A magazine that’s a friend in need

A magazine that’s a friend in need

She’s like the girlfriend who can answer all your crazy sex questions. She speaks her mind on issues, and she even has great tips on how to rock the season’s top make-up trends.

‘She’ is Amaqhawe, a magazine launched nearly two years ago, targeting sex workers in the Gert Sibande district.

The magazine, produced by consultancy company HAD (Health & Development Africa) for the CDC (United States Centers for Disease Control and Prevention), serves as a communication tool and is part of a broader programme aimed at promoting safe sex practices among high-risk groups in the province.

Its innovation though is that it opens up two-way communication between sex workers and the many different agencies working to curb the spread of HIV, and to improve awareness about protection for sex workers. This is a district where transactional sex is a dominant form of livelihood or supplementary income. The magazine represents a platform for sex workers to raise their questions, place their issues on the editorial agenda, and to give feedback. The magazine also uses social media and SMS communication to reach sex workers registered with the programme. It has proven to be a more immediate tool of communication.

The name Amaqhawe, which means ‘heroine’, was chosen by the sex workers in the programme (they also chose a red umbrella as the symbol for the programme). The name represents a different way that sex workers want to be identified says Margaret Roper, programme director of Amaqhawe.

Roper says: ‘The magazine is not about glamourising sex work, but is about recognising that the majority of these woman do sex work as one part of their lives. The women also have a whole different dimension to their lives, where they are mothers, wives, where they go to church and go about their ordinary lives, too. So it’s about empowerment and a message that is informative and, at the same time, uplifting.”

“…the magazine makes no apology for being deliberately sexual, graphic and open so that it speaks plainly to the real-life situations the women experience”

Sex work represents an important part of the ‘invisible economy’ of the province and it’s the way that families put bread on their tables or supplement their income.

The magazine, which HAD decided to publish in English for logistical reasons, is distributed throughout the district to the about 500 women who are registered with Amaqhawe and other interest groups. It represents an open, public voice for a group of workers who have mostly been forced to operate in the shadows, and been relegated to a group on the periphery of mainstream society.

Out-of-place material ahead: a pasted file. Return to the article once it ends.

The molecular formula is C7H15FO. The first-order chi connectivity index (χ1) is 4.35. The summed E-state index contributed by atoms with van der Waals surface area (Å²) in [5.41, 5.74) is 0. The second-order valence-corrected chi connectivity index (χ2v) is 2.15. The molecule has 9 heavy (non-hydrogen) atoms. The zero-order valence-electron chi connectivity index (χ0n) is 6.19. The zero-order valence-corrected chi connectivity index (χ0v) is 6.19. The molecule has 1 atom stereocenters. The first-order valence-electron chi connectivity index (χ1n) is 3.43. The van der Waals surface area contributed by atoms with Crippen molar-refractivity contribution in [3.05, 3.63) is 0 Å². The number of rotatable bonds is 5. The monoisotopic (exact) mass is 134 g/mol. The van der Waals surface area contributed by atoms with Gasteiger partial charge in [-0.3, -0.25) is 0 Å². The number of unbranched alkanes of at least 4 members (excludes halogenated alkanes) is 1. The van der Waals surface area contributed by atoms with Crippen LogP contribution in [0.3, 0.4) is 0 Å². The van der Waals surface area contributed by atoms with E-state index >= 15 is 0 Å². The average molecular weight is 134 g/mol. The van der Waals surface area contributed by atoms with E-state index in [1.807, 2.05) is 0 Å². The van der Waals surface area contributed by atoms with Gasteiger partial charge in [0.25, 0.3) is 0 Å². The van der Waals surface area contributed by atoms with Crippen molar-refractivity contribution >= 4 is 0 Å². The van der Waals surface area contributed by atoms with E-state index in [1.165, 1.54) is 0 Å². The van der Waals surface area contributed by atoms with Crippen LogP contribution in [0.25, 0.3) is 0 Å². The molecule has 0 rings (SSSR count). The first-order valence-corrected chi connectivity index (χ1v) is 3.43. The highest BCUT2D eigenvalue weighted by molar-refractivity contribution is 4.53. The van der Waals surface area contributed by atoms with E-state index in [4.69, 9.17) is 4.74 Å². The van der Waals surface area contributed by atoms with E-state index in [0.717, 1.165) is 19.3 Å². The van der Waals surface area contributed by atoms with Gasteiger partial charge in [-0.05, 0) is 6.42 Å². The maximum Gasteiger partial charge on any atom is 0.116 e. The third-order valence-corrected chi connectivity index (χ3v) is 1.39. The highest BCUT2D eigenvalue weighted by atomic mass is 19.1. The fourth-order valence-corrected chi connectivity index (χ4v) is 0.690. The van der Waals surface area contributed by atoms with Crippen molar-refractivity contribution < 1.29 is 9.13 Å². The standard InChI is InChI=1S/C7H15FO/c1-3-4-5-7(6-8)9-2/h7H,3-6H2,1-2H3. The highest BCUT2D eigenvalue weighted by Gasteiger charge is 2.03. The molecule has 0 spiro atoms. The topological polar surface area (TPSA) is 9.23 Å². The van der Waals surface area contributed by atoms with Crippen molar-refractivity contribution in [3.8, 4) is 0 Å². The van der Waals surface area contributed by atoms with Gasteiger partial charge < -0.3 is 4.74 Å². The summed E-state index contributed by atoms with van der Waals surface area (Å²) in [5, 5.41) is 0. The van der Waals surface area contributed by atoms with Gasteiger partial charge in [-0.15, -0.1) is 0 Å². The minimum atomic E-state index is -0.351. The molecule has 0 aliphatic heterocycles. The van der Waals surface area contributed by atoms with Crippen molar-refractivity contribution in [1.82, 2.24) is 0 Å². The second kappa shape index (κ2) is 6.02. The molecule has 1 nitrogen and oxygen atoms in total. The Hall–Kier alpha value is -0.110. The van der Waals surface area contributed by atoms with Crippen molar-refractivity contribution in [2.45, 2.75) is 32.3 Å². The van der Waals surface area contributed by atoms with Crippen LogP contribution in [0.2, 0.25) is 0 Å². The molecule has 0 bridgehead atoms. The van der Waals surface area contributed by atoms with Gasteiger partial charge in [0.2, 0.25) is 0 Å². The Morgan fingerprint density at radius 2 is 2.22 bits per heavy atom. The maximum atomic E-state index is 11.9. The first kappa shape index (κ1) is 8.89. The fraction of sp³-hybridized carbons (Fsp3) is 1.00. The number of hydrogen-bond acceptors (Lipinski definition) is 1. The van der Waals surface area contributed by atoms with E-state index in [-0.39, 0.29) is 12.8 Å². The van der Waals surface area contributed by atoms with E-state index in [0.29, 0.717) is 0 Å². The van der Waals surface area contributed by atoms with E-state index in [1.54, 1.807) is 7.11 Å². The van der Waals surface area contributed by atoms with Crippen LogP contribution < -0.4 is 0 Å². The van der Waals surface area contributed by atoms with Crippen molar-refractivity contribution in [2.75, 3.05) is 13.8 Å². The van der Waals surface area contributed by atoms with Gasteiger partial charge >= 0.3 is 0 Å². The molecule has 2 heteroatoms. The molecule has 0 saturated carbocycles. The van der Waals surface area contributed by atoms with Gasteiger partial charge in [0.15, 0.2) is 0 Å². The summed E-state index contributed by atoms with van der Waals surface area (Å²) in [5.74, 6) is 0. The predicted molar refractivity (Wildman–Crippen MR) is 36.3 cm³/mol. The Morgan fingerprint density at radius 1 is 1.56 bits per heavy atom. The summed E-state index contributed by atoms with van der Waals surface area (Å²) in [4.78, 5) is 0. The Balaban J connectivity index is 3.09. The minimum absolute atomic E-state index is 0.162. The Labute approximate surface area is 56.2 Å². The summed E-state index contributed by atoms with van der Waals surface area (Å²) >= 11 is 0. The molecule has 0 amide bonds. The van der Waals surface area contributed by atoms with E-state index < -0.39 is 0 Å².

Roper says the magazine makes no apology for being deliberately sexual, graphic and open so that it speaks plainly to the real-life situations the women experience. These include issues like condom negotiation with clients, how to check for STIs, how to find help if they have been raped, and even legal advice.

The information puts a strong message across but the mix of content, which includes fashion tips, recipes, horoscopes celebrity profiles and an agony aunt-type feature, ensures it is more than the average information pamphlet that is probably binned. ‘It’s meant to be very much like any other commercial women’s magazine. We held focus groups in the beginning and meet with the sex workers themselves once a year to understand the issues and the challenges they face, and we work these into the magazine that comes out on a quarterly basis,’ says Roper.

She adds: ‘It’s also not just for sex work, but also for people involved in relationships of transactional sex, in abusive relationships. ‘In fact, we know the magazine gets passed on between friends and the feedback we’re getting is that all sorts of readers are finding information in the magazine that’s useful or interesting to them.’

That is impact that can make a difference.